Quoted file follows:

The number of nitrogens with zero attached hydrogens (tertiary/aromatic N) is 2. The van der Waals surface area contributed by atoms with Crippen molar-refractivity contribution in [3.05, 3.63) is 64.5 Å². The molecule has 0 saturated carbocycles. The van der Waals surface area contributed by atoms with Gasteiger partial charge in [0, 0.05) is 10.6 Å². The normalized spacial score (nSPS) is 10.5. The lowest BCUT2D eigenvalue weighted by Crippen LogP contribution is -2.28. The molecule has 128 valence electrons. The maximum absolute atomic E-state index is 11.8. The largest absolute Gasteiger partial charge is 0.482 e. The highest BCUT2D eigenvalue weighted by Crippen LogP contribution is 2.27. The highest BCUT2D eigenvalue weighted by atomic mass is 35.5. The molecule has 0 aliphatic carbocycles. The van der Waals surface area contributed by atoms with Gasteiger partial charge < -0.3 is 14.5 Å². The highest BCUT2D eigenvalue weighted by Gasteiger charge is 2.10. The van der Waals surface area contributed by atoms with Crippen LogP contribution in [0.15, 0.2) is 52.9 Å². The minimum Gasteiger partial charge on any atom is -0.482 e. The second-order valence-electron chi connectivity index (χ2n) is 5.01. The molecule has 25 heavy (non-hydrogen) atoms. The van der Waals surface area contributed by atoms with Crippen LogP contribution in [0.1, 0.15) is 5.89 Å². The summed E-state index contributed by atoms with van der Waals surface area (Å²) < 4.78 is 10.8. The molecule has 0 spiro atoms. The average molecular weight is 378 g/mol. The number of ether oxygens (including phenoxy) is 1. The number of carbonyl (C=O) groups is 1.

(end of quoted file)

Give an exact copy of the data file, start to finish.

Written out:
The number of nitrogens with zero attached hydrogens (tertiary/aromatic N) is 2. The van der Waals surface area contributed by atoms with Crippen molar-refractivity contribution in [3.05, 3.63) is 64.5 Å². The molecule has 0 saturated carbocycles. The van der Waals surface area contributed by atoms with Gasteiger partial charge in [0, 0.05) is 10.6 Å². The normalized spacial score (nSPS) is 10.5. The lowest BCUT2D eigenvalue weighted by Crippen LogP contribution is -2.28. The molecule has 128 valence electrons. The maximum absolute atomic E-state index is 11.8. The largest absolute Gasteiger partial charge is 0.482 e. The highest BCUT2D eigenvalue weighted by Crippen LogP contribution is 2.27. The highest BCUT2D eigenvalue weighted by atomic mass is 35.5. The molecule has 0 aliphatic carbocycles. The van der Waals surface area contributed by atoms with Gasteiger partial charge < -0.3 is 14.5 Å². The highest BCUT2D eigenvalue weighted by Gasteiger charge is 2.10. The van der Waals surface area contributed by atoms with Crippen LogP contribution in [0.15, 0.2) is 52.9 Å². The minimum Gasteiger partial charge on any atom is -0.482 e. The second-order valence-electron chi connectivity index (χ2n) is 5.01. The molecule has 25 heavy (non-hydrogen) atoms. The van der Waals surface area contributed by atoms with Crippen LogP contribution in [0.1, 0.15) is 5.89 Å². The summed E-state index contributed by atoms with van der Waals surface area (Å²) < 4.78 is 10.8. The molecule has 0 spiro atoms. The average molecular weight is 378 g/mol. The number of ether oxygens (including phenoxy) is 1. The number of carbonyl (C=O) groups is 1.